Who Are The Alumni?
In 2007, the group, headed by Yusef-Andre Wiley, decided to approach Avenal State Prison administrators with a proposal to establish the group as a legitimate program recognized by prison officials. We called our program Timeless – A Lifer Support Group. As interest around rehabilitation grew, Timeless opened its workshops to the entire prison population and eventually parolees. Through the curriculum we created and the work the participants put in, we discovered if a person is willing and able to think critically about his/her life and the world around, he/she will realize “it is never too late to change.”
So, who are the alumni? These are the very men that form the moral conscience and culture of Timelist. They represent leadership building blocks and blue print for other Timelist members to follow and replicate in their community. All alumni leaders are former lifer's who hold key leadership positions in the Timelist Group operations. Today, the alumni continue to train and develop new leadership within the program that have completed all of the necessary courses during and after incarceration.
Public Speaking Engagements
- Trauma Informed Security [Training] Prepare and equip your security team with the necessary tools needed for de-escalation and prevention
- Curriculum Development [Training] Empower your clients/members with the educational tools that will enable them to lead productive lives
- Coaching Models [Training] Engage and empower both your personnel and clients to be leaders through self-discovery that is designed to build self esteem, self-awareness and much more ...
We are also available for:
Motivational speaking engagements and seminars
Send Speaking Engagement Request to:
Tel: (213) 444.9301 | firstname.lastname@example.org | You can also find us on INSTAGRAM and TWITTER @timelistgroup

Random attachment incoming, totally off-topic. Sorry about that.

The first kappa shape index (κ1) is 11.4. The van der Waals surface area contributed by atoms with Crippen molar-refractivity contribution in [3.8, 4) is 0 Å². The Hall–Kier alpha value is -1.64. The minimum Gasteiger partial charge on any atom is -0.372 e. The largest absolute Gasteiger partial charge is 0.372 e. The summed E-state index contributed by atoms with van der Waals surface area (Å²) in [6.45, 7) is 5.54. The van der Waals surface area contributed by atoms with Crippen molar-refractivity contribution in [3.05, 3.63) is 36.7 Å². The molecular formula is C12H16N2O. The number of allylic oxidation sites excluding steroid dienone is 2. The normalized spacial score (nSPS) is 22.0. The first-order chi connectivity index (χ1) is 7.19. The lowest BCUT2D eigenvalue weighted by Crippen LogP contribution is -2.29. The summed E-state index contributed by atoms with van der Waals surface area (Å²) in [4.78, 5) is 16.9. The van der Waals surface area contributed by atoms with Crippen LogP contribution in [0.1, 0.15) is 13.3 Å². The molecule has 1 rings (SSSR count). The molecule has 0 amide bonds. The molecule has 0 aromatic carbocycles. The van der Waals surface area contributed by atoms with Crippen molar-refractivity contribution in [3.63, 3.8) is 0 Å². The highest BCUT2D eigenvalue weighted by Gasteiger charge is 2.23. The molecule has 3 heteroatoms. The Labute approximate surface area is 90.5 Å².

Biographies of the Alumni
Earl Simms the Regional Director for the Timelist Group Bay Area chapter. A now Certified Life Coach, who found his freedom through mindful meditation, and participating in the Timelist Group. He served 22 years in prison for the senseless murder of another African American young man in Los Angeles. Being a voice for Alfonzo, and to change the culture of separation among our community, is Earl’s motivation and has made this his living amends to be a leading voice in the implementation of mindfulness and violence reduction practices in the communities similar to where he comes from.
From a lens of lived experience as a formerly incarcerated African American male, and a beneficiary of this transformative practice, Earl is purposeful and intent on demystify this meditation and healing practices to the populations he and Timelist serves.
Being a member of the Anti-recidivism Coalition, sitting on the FIA (Formerly Incarcerated Advisory) Board to the District Attorney's office of San Francisco (Gascon), facilitating town halls with the Department of Children and Family services, Member of the Timelist Group (Now Regional Director), and working with the intense violent cases in East Oakland through Oakland Unite, are all the bodies of work that have given Earl the opportunity to connect with individuals who have and could benefit from establishing healing and mindfulness practices.
He looks forward to taking innovative approaches to address some of the ills that plague our community. Empowering and reducing the stress of the traumas that have left a wake of disconnect and fear, which make it challenging to come together as a collective to overcome challenges as one.
Cortez Chandler, better known as “Taz” was born in Zanesville, OH. His father was a United States Navy Chief Petty Officer, and his mother was a stay-at-home mom. His parents raised their three children, of whom, Cortez was the oldest. The family migrated to Long Beach, CA in 1980. Throughout Mr. Chandler’s youth and years of education, he attended California public schools. Mr. Chandler graduated from Millikan High School in Long Beach, CA. and played college football for Chaffey College in Rancho Cucamonga, CA. In 1989, Mr. Chandler obtained his California business license and ran a successful auto detailing service until the summer of 1991.